From Wikipedia, Ophiuchus has been used in sidereal astrology as a thirteenth sign in addition to the twelve signs of the tropical zodiac. It is situated from November 30 to December 18. The 13-sign zodiac has been suggested by Walter Berg and by Mark Yazaki in 1995, a popular suggestion that achieved popularity in Japan. But the idea has originated in 1970 with Stephen Schmidt’s suggestion of a 14-sign zodiac (also including Cetus situated from May 12 to June 6).
Ophiuchus and some of the fixed stars were used by some astrologers in Antiquity as extra-zodiacal indicators. A 4th century astrologer, known as Anonymous of 379, associated ‘the bright star of Ophiuchus’, Ras Alhague, with doctors, healers or physicians. In January 2011, a statement by Parke Kunkle of the Minnesota Planetarium Society repeating the idea of ‘the 13th zodiac sign Ophiuchus’ made some headlines in the popular press.
But for Astrologist Rick Levine ‘Ophiuchus has nothing to do with astrology. It’s not an astrology issue. It has to do with the stars — it’s not a sign, it’s a constellation.’ Our Western Astrology system is based on the Sun and how the planets revolve around it, which is why zodiac dates don’t change regardless of what’s going on in the stars, the rotation around the sun always remains the same.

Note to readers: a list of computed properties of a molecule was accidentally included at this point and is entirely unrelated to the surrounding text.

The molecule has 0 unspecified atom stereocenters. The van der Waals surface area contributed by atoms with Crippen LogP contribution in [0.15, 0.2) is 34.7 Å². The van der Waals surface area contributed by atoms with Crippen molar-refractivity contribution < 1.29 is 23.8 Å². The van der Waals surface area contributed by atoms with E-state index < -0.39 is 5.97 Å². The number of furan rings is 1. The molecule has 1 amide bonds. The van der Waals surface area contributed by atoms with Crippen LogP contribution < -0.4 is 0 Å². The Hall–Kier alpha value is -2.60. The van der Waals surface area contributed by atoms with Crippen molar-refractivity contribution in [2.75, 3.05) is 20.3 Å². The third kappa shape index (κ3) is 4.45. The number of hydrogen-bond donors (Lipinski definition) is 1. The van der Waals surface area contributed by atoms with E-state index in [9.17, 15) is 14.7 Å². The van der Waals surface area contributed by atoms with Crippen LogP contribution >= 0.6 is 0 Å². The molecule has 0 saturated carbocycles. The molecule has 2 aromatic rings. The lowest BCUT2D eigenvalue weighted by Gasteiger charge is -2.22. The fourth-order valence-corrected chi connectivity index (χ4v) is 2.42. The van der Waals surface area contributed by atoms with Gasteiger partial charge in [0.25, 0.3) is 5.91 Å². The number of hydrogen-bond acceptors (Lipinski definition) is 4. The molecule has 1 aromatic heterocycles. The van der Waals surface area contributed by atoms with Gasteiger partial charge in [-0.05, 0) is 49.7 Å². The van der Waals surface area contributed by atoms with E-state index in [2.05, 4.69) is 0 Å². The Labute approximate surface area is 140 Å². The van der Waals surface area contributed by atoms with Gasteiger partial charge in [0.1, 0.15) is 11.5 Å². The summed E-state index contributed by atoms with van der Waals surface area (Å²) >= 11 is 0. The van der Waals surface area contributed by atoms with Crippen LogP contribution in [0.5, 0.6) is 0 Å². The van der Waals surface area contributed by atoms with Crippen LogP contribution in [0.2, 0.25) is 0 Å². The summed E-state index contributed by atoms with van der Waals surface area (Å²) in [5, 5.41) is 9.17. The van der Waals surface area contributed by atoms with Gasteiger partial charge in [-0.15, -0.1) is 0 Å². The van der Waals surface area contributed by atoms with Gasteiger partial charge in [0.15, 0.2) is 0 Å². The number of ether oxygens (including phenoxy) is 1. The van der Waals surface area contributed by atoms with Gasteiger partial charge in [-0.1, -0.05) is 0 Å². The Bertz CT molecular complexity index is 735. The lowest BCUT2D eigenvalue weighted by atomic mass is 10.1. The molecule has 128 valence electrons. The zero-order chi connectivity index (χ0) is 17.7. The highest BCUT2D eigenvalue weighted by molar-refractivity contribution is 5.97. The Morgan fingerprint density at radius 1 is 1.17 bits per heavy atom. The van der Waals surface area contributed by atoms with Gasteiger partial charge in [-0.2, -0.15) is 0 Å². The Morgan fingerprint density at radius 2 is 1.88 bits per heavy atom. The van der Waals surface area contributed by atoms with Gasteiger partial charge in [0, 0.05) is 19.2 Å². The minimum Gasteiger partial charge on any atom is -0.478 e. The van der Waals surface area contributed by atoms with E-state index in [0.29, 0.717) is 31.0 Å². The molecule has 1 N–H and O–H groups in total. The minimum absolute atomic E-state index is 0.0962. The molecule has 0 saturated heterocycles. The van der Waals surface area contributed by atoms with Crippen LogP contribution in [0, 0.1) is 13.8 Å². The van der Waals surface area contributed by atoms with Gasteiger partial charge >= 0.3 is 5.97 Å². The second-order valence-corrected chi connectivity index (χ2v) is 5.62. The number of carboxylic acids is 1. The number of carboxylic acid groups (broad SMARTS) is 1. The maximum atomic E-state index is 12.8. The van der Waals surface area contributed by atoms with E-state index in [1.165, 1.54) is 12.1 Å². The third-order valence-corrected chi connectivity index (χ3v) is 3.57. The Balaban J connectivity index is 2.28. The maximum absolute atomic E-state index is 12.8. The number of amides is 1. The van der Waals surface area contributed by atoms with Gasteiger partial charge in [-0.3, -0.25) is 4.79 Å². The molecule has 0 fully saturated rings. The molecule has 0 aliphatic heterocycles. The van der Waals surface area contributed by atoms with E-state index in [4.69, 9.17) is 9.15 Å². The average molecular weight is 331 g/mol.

Here are the dates for the « new zodiac » but Western astrology does not recognize these divisions.
The words “Sign” which means “sign of the zodiac” such as Aries, Taurus, Gemini and “Constellation” as in the constellation of Aries, Taurus and Gemini, are not the same. We don’t get our characteristics and qualities from the constellations but from the planets and the signs. The ecliptic lies at an angle to the celestial equator and where these two elliptical circles touch, we have:
– the Vernal equinox, marking the start of Aries, at the beginning of Spring.
– the Autumnal equinox, marking the start of the sign of Libra, at the beginning of Autumn.
Our zodiacal signs in Western astrology matches the movement of the Sun in regard to the Solstices and Equinoxes. In both Western and Vedic Astrology, the sky is divided into 12 signs (of 30o each) and they correspond to the 12 months of the year. There is no room for a thirteenth Sun sign!